Dhanushkoti Review in The New Indian Express
A Tamil play with a difference
First Published : 01 Nov 2010 11:02:00 PM IST, Last Updated : 01 Nov 2010 12:20:27 PM IST
If you are bored of cliched Tamil plays with mundane plots and not-so-charming sets, then you should have watched Dhanushkoti that was staged at Narada Gana Sabha, in the city recently.
Kudos to Vivekshankar and the new theatre group Shraddha for having brought on stage, such an innovative concept. One tends to wonder how this brilliant plot could have been adapted for a theatrical production, through the course of the entire play.
Thiyagarajan (Thyagu), an unmarried sexagenarian, is a straight-forward bank inspection officer in Dhanushkoti. An asthma patient, he has a close friend Sambunathan (Sambu), who stays just two houses away to help him in need.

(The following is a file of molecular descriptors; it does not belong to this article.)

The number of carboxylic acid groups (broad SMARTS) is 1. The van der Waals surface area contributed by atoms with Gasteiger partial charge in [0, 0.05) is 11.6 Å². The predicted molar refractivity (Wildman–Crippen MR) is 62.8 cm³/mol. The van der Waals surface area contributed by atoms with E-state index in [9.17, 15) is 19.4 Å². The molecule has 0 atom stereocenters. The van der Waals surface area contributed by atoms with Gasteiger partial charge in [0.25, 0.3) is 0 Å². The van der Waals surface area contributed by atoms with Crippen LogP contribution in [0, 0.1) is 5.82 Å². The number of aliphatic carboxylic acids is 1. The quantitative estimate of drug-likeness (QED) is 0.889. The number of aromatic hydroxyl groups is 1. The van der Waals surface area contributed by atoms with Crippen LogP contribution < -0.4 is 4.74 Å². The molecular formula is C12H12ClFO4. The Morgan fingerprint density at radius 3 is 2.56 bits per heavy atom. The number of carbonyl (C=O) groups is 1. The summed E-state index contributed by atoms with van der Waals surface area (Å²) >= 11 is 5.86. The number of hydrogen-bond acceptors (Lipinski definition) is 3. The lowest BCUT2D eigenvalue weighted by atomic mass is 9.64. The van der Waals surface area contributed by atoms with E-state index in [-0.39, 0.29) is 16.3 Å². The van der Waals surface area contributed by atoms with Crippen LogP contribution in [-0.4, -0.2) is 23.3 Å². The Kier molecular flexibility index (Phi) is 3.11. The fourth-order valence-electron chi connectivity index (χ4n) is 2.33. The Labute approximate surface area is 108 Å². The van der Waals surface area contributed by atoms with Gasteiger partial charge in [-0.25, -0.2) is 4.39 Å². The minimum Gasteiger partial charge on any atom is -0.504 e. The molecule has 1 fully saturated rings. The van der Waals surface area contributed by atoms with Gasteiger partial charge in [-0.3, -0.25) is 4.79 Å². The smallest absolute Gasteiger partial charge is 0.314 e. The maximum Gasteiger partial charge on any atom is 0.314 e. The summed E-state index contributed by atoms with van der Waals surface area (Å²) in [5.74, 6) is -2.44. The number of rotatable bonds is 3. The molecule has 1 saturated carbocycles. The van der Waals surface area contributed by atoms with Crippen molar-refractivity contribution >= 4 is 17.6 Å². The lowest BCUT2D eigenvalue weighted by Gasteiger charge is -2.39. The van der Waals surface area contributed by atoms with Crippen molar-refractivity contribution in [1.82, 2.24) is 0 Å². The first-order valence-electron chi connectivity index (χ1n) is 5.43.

The play begins on a rainy evening, while Sambu waits for Thyagu to come back home from work. It gathers momentum when Madhavan, who is found guilty of cheating during Thyagu’s recent inspection, comes to the latter’s house and threatens him.The play shifts to the next gear, when a couple, who elopes from Chennai to get married in Dhanushkoti, enters the scene.
While other characters come and go, there is one character who makes its presence felt throughout — the rain. The rains find a permanent fixture in this play. Water actually pours down on the stage and nobody has ever attempted this before (special effects by Balachandar).
The setting of the house reflected the 1960s — with old ceiling fans, rotary dial phone and HAM radio contributing to the authenticity (Art direction by Mohanbabu).
Every actor in the play deserves to be lauded. TD Sunderrajan as Thyagu, Kaathadi Ramamurthy as Sambunathan, Preethi as Saratha, Kousic as Venugopal and the others, who made their presence felt with their minor roles, have contributed much to this production.
The story lost momentum, for a short while in between.
However, the climax stole the show. A tsunami strikes the town destroying evil. It was a stunning visual and cast a magical spell, making the audience go “Wow!”